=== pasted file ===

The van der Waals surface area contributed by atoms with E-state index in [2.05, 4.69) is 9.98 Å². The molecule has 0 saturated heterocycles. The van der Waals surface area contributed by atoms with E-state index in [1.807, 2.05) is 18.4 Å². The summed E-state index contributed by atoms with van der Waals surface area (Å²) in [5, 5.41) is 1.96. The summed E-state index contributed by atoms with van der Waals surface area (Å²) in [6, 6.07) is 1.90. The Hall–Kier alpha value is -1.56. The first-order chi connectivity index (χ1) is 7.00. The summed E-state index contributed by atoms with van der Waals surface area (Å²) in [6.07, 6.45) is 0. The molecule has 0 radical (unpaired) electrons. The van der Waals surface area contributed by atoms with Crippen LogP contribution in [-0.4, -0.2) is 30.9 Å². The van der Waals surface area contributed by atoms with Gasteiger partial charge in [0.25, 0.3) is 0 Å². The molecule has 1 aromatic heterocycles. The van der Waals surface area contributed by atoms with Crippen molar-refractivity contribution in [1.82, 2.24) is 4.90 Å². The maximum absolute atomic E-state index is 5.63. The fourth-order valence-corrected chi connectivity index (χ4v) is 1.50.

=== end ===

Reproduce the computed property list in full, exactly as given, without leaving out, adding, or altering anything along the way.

The van der Waals surface area contributed by atoms with E-state index in [2.05, 4.69) is 9.98 Å². The molecule has 0 saturated heterocycles. The van der Waals surface area contributed by atoms with E-state index in [1.807, 2.05) is 18.4 Å². The summed E-state index contributed by atoms with van der Waals surface area (Å²) in [5, 5.41) is 1.96. The summed E-state index contributed by atoms with van der Waals surface area (Å²) in [6, 6.07) is 1.90. The Hall–Kier alpha value is -1.56. The first-order chi connectivity index (χ1) is 7.00. The summed E-state index contributed by atoms with van der Waals surface area (Å²) in [6.07, 6.45) is 0. The molecule has 0 radical (unpaired) electrons. The van der Waals surface area contributed by atoms with Crippen LogP contribution in [-0.4, -0.2) is 30.9 Å². The van der Waals surface area contributed by atoms with Gasteiger partial charge in [0.25, 0.3) is 0 Å². The molecule has 1 aromatic heterocycles. The van der Waals surface area contributed by atoms with Crippen molar-refractivity contribution in [1.82, 2.24) is 4.90 Å². The maximum absolute atomic E-state index is 5.63. The fourth-order valence-corrected chi connectivity index (χ4v) is 1.50.